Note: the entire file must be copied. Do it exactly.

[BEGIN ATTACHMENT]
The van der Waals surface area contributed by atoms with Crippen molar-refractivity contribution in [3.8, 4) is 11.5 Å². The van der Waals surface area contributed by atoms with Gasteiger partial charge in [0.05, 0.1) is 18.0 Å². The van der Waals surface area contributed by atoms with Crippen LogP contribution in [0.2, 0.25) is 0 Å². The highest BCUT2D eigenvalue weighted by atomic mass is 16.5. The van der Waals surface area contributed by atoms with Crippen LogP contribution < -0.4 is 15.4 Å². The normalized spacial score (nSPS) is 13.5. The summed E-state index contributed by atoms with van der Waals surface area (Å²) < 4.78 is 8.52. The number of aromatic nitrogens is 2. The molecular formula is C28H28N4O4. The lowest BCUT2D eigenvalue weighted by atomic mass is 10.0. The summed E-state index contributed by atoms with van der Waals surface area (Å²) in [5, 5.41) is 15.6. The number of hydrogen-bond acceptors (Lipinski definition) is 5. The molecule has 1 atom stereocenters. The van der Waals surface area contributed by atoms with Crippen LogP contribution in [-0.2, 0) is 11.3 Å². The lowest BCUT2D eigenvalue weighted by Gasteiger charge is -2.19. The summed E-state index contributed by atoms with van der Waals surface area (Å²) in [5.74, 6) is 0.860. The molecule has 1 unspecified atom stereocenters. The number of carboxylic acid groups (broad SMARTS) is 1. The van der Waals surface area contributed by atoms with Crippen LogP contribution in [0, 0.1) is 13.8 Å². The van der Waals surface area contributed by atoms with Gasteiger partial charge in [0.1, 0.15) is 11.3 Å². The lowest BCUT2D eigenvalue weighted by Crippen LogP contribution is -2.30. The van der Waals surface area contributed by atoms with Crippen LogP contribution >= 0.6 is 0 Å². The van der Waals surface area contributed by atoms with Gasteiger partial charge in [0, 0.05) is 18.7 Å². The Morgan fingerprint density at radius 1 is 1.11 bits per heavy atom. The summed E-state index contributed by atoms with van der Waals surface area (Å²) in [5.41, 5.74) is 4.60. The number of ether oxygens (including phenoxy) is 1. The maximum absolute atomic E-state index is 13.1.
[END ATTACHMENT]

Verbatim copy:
The van der Waals surface area contributed by atoms with Crippen molar-refractivity contribution in [3.8, 4) is 11.5 Å². The van der Waals surface area contributed by atoms with Gasteiger partial charge in [0.05, 0.1) is 18.0 Å². The van der Waals surface area contributed by atoms with Crippen LogP contribution in [0.2, 0.25) is 0 Å². The highest BCUT2D eigenvalue weighted by atomic mass is 16.5. The van der Waals surface area contributed by atoms with Crippen LogP contribution < -0.4 is 15.4 Å². The normalized spacial score (nSPS) is 13.5. The summed E-state index contributed by atoms with van der Waals surface area (Å²) < 4.78 is 8.52. The number of aromatic nitrogens is 2. The molecular formula is C28H28N4O4. The lowest BCUT2D eigenvalue weighted by atomic mass is 10.0. The summed E-state index contributed by atoms with van der Waals surface area (Å²) in [5, 5.41) is 15.6. The number of hydrogen-bond acceptors (Lipinski definition) is 5. The molecule has 1 atom stereocenters. The van der Waals surface area contributed by atoms with Crippen LogP contribution in [-0.2, 0) is 11.3 Å². The lowest BCUT2D eigenvalue weighted by Gasteiger charge is -2.19. The summed E-state index contributed by atoms with van der Waals surface area (Å²) in [5.74, 6) is 0.860. The molecule has 1 unspecified atom stereocenters. The number of carboxylic acid groups (broad SMARTS) is 1. The van der Waals surface area contributed by atoms with Crippen LogP contribution in [0, 0.1) is 13.8 Å². The van der Waals surface area contributed by atoms with Gasteiger partial charge in [0.1, 0.15) is 11.3 Å². The lowest BCUT2D eigenvalue weighted by Crippen LogP contribution is -2.30. The van der Waals surface area contributed by atoms with Crippen LogP contribution >= 0.6 is 0 Å². The van der Waals surface area contributed by atoms with Gasteiger partial charge in [0, 0.05) is 18.7 Å². The Morgan fingerprint density at radius 1 is 1.11 bits per heavy atom. The summed E-state index contributed by atoms with van der Waals surface area (Å²) in [5.41, 5.74) is 4.60. The number of ether oxygens (including phenoxy) is 1. The maximum absolute atomic E-state index is 13.1.